When the Hualapai established Grand Canyon West in 1988, the destination was just a bladed-dirt airstrip with a road that led to the West Rim overlook of Guano Point. For anyone with the guts to land there, tribal members would pick them up and take them to the point where they shared stories and ate lunch. In the 1990s, the then-1,500-member tribe had an unemployment rate hovering around 60 percent. Tourism was their best hope for economic development on a reservation so remote that it was 50 miles from the nearest grocery store. To help the tribe with its nascent business, the Federal Aviation Administration paved the runway in 1997 and made other improvements to the airport. Papillon, one of the largest air tour companies in the country, established a base as soon as the asphalt was dry, and other companies quickly followed.
Meanwhile, the 1987 National Park Overflights Act was in the process of being implemented in Grand Canyon National Park. After a midair collision over Grand Canyon the previous year, the new law was intended to improve safety regulations and also mandated “substantial restoration of natural quiet” in the national park. Once regulations were complete, air tours would be restricted to a limited number of flights and paths over the park and required to stay thousands of feet above the canyon rim.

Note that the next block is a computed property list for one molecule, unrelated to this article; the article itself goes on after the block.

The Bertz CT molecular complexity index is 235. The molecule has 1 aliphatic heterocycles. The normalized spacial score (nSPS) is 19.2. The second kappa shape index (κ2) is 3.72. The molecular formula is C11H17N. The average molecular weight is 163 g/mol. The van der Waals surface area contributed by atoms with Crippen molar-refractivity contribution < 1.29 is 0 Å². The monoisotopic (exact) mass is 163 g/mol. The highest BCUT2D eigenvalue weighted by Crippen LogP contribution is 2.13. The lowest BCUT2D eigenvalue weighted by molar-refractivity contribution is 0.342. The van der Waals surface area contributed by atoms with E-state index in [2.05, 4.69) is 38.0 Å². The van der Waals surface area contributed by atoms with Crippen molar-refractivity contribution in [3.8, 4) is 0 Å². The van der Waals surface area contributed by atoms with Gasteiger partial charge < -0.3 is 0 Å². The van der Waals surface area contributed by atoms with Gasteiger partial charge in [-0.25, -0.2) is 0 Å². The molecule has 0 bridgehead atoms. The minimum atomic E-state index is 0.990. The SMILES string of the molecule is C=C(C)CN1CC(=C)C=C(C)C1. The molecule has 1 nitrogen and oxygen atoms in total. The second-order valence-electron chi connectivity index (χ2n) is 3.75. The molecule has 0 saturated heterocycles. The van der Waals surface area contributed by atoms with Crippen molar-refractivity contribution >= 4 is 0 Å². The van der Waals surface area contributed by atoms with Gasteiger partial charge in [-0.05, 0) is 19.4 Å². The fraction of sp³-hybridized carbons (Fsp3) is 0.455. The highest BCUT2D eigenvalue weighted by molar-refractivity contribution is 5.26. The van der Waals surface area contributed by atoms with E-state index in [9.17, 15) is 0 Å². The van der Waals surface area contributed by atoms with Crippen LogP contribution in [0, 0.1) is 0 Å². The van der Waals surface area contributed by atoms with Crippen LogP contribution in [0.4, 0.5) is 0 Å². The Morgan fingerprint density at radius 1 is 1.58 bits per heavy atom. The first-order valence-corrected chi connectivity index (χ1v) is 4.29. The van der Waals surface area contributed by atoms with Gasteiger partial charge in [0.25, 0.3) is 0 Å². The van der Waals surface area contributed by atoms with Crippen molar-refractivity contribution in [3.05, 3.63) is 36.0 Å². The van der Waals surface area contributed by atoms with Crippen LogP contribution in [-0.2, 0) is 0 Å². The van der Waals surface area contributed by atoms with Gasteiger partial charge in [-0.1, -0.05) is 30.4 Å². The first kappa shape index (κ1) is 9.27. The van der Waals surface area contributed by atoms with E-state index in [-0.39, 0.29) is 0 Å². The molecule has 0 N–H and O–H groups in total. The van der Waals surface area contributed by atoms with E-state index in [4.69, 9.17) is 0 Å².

In addition to being a sovereign nation with the freedom to do whatever it wanted on reservation land, another thing that worked in the tribe’s favor was a decision made in April 2000 called the “Hualapai exception.” As the National Park Service and the FAA developed flight rules for the Grand Canyon region, the Hualapai argued that restricting flights at Grand Canyon West would pose an economic hardship to the tribe. At the time, more than one-third of households on the reservation lived below the poverty level. The temporary exception granted by the FAA allowed an unlimited number of helicopter flights at Grand Canyon West. And as Papillon and other air tour companies would soon discover, there was an ever-increasing demand for faster, more exciting ways to see Grand Canyon.